Wednesday, May 12, 2010

Electric Slide

MGLW plans to put Smart Grid meters in 1,000 homes as part of a demonstration project.

Posted By on Wed, May 12, 2010 at 4:25 PM

Cooper-Young resident Chad Ahren says he's always thinking about the little things he can do for the environment. He recycles, uses canvas bags at the grocery store, and recently volunteered for a new smart meter from MLGW.

"If the city can encourage people to use power at certain times, I'm all for that," Ahren says. "As a family, we can learn what the best times are to use energy and save some money, but that's just a bonus for me."

As part of a three-year demonstration project, MLGW plans to choose 1,000 volunteer residential customers for new smart meters. With the meters, MLGW will be able to evaluate the utility's peak hours for energy consumption and then offer customers discounts for off-peak usage.

"This provides customers with the opportunity to adjust their energy usage instead of getting a bill that tells you how you did the previous month," says Glen Thomas, supervisor of communications and public relations at MLGW. "What you do with that information is up to you."

But MLGW is hoping that the million-dollar demonstration program will show that customers with smart meters reduce their energy usage. Implementing smart meters countywide would cost roughly $175 million, but MLGW estimates it will save between $15 million and $115 million annually and reduce energy consumption by 2 to 15 percent.

Currently, local electricity usage is 36 percent higher than the national average, a statistic MLGW would like to see change.

"There's quite a bit of room for improvement," says Rick Bowker, manager of information services at MLGW and the head of the Smart Grid project. "A lot of homes here were built in the '40s and '50s, and they're not very energy-efficient."

Volunteers with the program will be able to track their energy usage on MLGW's website, but some households will also receive in-home displays that show up-to-the-minute energy-use data.

"Right now, we read the meter once a month," Bowker says. "We cannot provide you 15-minute-interval data. We don't have the capability.

"You have a 30-year-old freezer your grandmother gave you, but you don't know how much the freezer is taking in utilities. With the Smart Grid technology, you will know how much energy it's taking you to run it and you can see if you ought to replace it with a newer one that's more energy-efficient and save money in the long run," Bowker says.

In addition to cost savings for the consumer, MLGW hopes to save money system-wide through reduced personnel costs.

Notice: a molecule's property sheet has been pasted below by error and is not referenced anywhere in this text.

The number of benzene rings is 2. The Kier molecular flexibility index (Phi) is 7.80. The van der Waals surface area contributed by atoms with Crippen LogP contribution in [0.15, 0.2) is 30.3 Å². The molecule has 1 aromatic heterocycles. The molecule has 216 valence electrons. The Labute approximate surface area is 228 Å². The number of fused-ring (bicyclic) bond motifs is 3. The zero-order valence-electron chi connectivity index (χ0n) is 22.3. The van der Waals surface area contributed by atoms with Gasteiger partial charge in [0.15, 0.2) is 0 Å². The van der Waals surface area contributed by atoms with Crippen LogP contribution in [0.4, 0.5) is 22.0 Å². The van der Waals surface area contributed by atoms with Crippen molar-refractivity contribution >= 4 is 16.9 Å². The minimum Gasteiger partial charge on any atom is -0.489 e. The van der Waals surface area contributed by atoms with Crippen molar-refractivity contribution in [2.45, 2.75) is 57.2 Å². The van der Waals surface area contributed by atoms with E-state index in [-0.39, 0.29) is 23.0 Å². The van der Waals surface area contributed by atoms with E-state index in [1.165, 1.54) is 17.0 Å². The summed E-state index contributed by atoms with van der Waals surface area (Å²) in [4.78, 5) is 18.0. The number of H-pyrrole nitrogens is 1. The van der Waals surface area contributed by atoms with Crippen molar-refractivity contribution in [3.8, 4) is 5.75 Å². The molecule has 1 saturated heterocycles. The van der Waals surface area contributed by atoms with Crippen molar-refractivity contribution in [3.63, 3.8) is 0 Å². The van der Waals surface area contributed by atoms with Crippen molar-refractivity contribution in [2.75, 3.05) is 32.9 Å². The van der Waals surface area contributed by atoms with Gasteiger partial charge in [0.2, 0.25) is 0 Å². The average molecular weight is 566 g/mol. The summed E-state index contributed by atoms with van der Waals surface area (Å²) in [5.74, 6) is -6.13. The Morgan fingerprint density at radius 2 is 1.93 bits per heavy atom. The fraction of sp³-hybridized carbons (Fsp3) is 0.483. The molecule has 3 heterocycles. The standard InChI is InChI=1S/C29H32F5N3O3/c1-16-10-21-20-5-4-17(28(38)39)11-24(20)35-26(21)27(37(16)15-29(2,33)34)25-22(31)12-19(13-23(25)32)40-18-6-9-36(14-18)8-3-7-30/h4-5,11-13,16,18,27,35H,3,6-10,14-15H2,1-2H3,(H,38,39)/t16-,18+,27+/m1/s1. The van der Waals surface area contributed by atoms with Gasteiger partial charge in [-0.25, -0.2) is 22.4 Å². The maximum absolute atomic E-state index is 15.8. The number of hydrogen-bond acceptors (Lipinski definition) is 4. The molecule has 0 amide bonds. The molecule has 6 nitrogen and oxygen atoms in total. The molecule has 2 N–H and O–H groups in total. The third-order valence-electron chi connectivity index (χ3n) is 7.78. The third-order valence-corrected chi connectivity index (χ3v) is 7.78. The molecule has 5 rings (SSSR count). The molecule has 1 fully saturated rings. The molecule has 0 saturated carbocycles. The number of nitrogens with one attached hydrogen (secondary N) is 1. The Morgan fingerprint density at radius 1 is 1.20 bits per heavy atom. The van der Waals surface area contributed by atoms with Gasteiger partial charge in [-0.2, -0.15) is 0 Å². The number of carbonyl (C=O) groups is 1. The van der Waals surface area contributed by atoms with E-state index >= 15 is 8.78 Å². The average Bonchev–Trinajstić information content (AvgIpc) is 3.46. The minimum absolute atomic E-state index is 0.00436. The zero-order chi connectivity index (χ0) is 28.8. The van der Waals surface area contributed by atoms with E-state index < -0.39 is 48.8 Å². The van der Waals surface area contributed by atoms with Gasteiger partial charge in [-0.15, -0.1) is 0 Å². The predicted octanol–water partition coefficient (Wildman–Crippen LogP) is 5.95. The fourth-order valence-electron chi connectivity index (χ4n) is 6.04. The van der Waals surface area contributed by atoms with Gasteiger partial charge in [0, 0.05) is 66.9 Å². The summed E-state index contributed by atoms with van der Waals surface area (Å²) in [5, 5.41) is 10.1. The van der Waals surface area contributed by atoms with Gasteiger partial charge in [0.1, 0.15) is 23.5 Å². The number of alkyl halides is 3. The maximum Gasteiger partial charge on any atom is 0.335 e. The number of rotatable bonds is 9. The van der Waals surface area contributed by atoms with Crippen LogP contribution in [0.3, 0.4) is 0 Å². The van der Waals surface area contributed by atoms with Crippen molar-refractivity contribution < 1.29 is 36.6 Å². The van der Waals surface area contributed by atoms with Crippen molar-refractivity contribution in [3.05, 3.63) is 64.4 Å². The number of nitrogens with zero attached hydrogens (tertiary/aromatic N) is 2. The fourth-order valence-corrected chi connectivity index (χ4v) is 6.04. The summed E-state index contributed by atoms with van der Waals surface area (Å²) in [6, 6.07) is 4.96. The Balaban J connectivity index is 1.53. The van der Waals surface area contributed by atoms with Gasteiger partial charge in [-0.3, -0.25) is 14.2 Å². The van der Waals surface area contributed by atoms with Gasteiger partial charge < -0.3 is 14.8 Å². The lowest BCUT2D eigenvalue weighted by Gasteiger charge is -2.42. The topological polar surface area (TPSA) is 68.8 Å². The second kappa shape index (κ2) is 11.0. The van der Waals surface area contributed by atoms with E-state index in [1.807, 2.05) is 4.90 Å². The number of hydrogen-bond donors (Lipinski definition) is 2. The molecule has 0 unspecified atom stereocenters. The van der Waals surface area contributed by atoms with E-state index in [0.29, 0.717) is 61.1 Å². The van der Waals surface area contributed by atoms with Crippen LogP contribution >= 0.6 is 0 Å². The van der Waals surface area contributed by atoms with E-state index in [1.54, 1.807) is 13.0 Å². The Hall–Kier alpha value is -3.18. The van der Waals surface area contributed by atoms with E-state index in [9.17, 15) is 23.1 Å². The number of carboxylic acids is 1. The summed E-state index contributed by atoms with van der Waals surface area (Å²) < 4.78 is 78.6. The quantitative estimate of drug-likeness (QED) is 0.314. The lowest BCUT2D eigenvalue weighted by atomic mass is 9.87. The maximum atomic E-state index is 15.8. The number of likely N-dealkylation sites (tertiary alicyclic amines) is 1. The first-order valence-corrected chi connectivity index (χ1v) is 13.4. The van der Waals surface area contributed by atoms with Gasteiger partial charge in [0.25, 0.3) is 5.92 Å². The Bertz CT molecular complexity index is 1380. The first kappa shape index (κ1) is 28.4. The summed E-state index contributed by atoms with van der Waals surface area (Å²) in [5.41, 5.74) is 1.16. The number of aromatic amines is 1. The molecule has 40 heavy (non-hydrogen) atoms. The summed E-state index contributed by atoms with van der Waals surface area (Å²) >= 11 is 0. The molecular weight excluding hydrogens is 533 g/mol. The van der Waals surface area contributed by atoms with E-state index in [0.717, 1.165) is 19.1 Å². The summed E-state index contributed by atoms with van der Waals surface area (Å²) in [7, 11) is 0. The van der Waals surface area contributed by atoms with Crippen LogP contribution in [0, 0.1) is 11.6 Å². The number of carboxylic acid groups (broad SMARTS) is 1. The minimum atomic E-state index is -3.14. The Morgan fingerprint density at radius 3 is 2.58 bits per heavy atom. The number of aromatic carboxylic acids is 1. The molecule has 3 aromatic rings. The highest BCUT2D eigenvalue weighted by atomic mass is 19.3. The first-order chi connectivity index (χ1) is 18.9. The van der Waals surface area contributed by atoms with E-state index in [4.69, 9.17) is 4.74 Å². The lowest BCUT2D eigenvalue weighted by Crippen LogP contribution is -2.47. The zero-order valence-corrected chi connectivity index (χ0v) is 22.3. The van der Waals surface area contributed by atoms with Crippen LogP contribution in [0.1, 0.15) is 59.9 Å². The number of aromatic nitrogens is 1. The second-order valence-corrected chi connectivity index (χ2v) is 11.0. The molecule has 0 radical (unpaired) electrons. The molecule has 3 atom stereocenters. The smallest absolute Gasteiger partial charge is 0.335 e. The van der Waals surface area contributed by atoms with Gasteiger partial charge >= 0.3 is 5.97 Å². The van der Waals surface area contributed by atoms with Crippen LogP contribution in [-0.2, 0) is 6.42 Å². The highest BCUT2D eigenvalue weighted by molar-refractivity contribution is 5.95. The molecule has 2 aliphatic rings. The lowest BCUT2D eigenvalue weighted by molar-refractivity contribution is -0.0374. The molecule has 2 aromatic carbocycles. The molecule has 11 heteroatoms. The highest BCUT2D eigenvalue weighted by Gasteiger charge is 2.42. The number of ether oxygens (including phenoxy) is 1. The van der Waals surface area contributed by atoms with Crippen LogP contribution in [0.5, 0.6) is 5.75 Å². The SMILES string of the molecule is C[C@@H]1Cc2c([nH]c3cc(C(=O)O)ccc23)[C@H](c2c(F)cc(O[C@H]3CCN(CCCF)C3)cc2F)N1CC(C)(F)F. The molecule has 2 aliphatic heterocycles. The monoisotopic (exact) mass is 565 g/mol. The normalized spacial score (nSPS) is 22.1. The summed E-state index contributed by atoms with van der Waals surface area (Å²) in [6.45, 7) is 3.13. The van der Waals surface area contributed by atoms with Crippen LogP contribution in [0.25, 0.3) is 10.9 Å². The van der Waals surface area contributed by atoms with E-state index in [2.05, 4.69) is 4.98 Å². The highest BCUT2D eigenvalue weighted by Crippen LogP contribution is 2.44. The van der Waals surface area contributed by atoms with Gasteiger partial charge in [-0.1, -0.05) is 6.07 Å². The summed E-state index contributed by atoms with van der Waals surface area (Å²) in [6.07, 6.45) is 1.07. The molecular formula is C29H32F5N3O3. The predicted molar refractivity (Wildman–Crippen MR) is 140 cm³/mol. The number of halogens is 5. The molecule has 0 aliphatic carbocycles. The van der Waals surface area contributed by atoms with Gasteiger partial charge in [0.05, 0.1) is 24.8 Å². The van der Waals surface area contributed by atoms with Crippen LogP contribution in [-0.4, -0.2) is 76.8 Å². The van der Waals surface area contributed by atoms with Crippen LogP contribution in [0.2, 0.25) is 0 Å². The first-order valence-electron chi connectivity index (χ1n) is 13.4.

The utility has also touted the new system's advantages in safety, security, and customer service. Customers with smart meters won't need to keep gates unlocked for meter readers or rely on estimated bills if meters are inaccessible.

Powered by a backup battery, the meters will also let MLGW know immediately when a customer's power is out. The utility currently depends on customer calls to determine outages.

"We don't know a transformer is out until customers call," Bowker says.

Right now, about 10,000 meters are stolen each year and hooked up illegally. Because the smart meters function much like a cell phone and have a GPS, MLGW staff say that as soon as smart meters are turned back on, they will be able to find them.

Though the demonstration project is ostensibly to see if smart meters are a worthwhile endeavor, Bowker says all the utility companies he's talked with deem the meters a success. According to current estimates, smart meters will be in at least 60 million households — almost half of all U.S. households — by 2020.

"It's like going from a landline to a cell phone. Would you want to go back to a landline? Would you want to go back to a car without an onboard computer?" Bowker asks.

Customers can volunteer for the program at until May 14th. MLGW says it has yet to determine selection criteria, but volunteers can live anywhere in Shelby County as long as they have adequate cellular coverage. Volunteers should have also lived in their residence for at least three years, but they don't have to own their own home.

"I've never lived in a place that has done this. It's progressive. I want to be a part of it," Ahren says of his reason for volunteering. "Anytime I have the chance to support the city in making a future-leaning decision with a municipal service, I will."

For more on this and other topics, visit Mary Cashiola's "In the Bluff" blog at

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